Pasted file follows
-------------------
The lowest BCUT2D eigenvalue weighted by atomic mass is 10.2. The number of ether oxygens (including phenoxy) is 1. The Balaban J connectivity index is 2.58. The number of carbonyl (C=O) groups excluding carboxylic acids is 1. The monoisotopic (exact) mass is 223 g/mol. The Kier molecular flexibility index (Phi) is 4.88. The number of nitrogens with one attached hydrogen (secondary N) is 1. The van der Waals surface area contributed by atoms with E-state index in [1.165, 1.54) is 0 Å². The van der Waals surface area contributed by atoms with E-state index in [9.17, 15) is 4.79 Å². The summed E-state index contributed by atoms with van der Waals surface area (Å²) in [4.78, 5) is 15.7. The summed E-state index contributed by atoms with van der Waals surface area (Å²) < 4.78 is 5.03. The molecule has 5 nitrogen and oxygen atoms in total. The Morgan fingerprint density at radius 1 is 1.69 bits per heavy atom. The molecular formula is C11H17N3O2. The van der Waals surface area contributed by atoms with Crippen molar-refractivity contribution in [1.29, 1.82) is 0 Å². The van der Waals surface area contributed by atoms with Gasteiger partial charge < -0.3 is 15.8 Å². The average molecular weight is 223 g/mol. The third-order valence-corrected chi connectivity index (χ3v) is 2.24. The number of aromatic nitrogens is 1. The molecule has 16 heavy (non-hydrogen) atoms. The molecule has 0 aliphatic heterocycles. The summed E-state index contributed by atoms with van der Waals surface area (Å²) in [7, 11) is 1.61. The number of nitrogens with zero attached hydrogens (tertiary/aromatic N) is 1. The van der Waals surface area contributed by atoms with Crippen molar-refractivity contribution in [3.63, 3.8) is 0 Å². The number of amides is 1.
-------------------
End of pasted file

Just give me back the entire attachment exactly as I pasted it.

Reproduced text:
The lowest BCUT2D eigenvalue weighted by atomic mass is 10.2. The number of ether oxygens (including phenoxy) is 1. The Balaban J connectivity index is 2.58. The number of carbonyl (C=O) groups excluding carboxylic acids is 1. The monoisotopic (exact) mass is 223 g/mol. The Kier molecular flexibility index (Phi) is 4.88. The number of nitrogens with one attached hydrogen (secondary N) is 1. The van der Waals surface area contributed by atoms with E-state index in [1.165, 1.54) is 0 Å². The van der Waals surface area contributed by atoms with E-state index in [9.17, 15) is 4.79 Å². The summed E-state index contributed by atoms with van der Waals surface area (Å²) in [4.78, 5) is 15.7. The summed E-state index contributed by atoms with van der Waals surface area (Å²) < 4.78 is 5.03. The molecule has 5 nitrogen and oxygen atoms in total. The Morgan fingerprint density at radius 1 is 1.69 bits per heavy atom. The molecular formula is C11H17N3O2. The van der Waals surface area contributed by atoms with Crippen molar-refractivity contribution in [1.29, 1.82) is 0 Å². The van der Waals surface area contributed by atoms with Gasteiger partial charge < -0.3 is 15.8 Å². The average molecular weight is 223 g/mol. The third-order valence-corrected chi connectivity index (χ3v) is 2.24. The number of aromatic nitrogens is 1. The molecule has 16 heavy (non-hydrogen) atoms. The molecule has 0 aliphatic heterocycles. The summed E-state index contributed by atoms with van der Waals surface area (Å²) in [7, 11) is 1.61. The number of nitrogens with zero attached hydrogens (tertiary/aromatic N) is 1. The van der Waals surface area contributed by atoms with Crippen molar-refractivity contribution in [3.63, 3.8) is 0 Å². The number of amides is 1.